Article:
LettersHong Kong must take a leaf out of the European Union’s book to reduce waste
- Hong Kong policymakers can learn from the European Parliament’s approval of an ambitious single-use plastic ban and regulations
- Meanwhile, bottom-up strategies such as environmental education are key to sparking change
Reference can be taken from the European Parliament’s approval of an ambitious step-by-step single-use plastic ban and regulations. Apart from market restrictions that ban the use of plastic cutlery, straws, containers and so on, countries are required to reduce the consumption of single-use plastics that have no alternatives, such as containers for immediate consumption of prepared food, by 2026.
To educate the public, certain disposable products such as sanitary items and wet wipes will have compulsory markings on their packaging to inform consumers about the presence of plastic in the product, appropriate waste management options and negative environmental impacts when the product is discarded.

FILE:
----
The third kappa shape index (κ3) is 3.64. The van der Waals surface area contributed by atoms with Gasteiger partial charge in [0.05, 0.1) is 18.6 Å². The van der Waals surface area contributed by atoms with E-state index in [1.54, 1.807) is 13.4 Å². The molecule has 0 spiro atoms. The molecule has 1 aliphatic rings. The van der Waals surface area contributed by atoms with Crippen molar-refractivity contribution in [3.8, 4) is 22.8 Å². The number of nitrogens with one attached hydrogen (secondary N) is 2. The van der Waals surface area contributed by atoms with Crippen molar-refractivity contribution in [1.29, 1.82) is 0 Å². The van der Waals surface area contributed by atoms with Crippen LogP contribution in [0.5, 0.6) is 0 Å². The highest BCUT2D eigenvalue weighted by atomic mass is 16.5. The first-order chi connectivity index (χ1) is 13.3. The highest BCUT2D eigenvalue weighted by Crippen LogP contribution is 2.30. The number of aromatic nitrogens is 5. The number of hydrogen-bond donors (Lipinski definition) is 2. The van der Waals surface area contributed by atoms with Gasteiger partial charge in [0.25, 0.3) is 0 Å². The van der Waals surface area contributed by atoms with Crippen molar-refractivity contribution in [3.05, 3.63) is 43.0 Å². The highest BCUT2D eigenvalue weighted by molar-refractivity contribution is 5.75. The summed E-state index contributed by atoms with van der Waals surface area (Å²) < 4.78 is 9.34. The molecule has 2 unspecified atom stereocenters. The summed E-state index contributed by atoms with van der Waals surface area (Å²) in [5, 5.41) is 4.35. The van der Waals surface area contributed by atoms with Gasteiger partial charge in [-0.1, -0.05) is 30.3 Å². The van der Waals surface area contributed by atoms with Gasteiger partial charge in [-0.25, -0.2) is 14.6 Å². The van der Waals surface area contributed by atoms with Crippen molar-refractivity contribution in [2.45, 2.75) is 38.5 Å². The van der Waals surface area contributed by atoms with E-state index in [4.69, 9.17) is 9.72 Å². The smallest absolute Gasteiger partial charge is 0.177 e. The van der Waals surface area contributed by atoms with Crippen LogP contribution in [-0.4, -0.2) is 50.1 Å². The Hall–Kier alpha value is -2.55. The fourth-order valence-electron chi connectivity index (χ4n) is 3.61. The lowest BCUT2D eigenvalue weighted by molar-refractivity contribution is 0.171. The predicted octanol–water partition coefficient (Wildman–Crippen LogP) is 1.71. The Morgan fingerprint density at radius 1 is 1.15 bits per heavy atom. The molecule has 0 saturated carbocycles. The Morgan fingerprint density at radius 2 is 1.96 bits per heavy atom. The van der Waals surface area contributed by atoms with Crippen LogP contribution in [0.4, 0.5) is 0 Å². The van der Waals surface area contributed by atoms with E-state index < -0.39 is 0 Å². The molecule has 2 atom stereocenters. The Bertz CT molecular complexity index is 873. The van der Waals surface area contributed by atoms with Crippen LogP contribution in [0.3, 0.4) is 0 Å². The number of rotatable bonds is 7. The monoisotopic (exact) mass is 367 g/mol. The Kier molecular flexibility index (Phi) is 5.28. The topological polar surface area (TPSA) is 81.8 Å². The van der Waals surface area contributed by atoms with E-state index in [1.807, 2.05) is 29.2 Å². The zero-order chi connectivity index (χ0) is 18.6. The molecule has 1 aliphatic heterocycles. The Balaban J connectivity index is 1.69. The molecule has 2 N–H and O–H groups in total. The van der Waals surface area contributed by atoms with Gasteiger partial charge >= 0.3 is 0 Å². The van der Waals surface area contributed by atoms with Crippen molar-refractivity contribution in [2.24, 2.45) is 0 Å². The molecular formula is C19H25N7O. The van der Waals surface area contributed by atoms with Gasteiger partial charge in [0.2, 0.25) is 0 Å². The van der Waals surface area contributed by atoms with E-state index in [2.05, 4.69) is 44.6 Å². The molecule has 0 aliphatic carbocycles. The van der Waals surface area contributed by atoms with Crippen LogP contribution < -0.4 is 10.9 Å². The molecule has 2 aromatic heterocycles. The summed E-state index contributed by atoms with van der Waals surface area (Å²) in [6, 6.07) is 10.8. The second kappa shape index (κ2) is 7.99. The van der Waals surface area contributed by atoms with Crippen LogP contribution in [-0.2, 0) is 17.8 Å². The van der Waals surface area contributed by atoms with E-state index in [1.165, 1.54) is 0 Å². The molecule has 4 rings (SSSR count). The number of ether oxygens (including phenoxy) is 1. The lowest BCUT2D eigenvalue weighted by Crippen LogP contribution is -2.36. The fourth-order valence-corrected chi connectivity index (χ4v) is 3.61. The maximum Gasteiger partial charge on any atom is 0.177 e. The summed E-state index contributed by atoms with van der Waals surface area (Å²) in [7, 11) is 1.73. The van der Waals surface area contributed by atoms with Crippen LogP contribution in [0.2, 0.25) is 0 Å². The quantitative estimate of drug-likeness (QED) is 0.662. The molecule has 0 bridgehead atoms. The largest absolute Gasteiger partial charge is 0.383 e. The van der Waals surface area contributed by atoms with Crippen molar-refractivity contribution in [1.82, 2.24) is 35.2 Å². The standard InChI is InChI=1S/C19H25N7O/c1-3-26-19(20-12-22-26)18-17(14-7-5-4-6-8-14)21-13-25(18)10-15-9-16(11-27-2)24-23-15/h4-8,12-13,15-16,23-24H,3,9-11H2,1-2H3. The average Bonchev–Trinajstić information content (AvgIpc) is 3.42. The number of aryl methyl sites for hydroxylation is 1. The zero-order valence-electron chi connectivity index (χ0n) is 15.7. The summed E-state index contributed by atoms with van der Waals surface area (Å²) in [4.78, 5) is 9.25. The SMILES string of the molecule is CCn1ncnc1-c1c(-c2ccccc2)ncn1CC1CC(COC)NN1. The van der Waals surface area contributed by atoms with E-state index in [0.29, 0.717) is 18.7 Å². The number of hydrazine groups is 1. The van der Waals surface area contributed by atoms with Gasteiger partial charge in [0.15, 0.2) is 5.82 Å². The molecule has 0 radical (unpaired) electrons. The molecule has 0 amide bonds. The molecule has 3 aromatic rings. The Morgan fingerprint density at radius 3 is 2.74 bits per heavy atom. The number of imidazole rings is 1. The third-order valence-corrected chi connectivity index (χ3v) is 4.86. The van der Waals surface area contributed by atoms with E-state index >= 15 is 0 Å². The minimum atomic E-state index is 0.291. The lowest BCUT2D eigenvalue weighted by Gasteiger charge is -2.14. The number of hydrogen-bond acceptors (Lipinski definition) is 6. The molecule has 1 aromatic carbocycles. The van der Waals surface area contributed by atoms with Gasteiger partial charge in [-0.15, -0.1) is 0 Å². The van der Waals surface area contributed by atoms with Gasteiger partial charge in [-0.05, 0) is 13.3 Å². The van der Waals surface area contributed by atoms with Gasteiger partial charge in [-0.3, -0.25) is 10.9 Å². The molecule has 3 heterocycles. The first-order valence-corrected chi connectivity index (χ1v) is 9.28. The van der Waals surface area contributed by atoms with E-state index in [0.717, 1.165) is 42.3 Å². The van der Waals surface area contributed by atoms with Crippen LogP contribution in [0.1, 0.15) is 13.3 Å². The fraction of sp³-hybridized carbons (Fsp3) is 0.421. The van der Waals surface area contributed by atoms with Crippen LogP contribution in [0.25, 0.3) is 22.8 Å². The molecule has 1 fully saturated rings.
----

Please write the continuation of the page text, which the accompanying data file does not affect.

China’s New Year’s resolution: bans on plastic straws, plates, non-biodegradable plastic bags
The Environment Protection Department should cooperate with the Education Bureau to design an organised, comprehensive curriculum that integrates scattered pieces of environmental education in different subjects. Currently, the information from the government and NGO education programmes is fragmented.
The curriculum should not exacerbate competition among students and schools; rather, it should focus on developing students’ critical thinking skills to avoid them being misled. Outdoor learning experiences should be included as part of experimental learning to help students establish personal bonds with nature, encouraging them to think responsibly about the environment.
Rachel Yu, student, Division of Environment and Sustainability, Hong Kong University of Science and Technology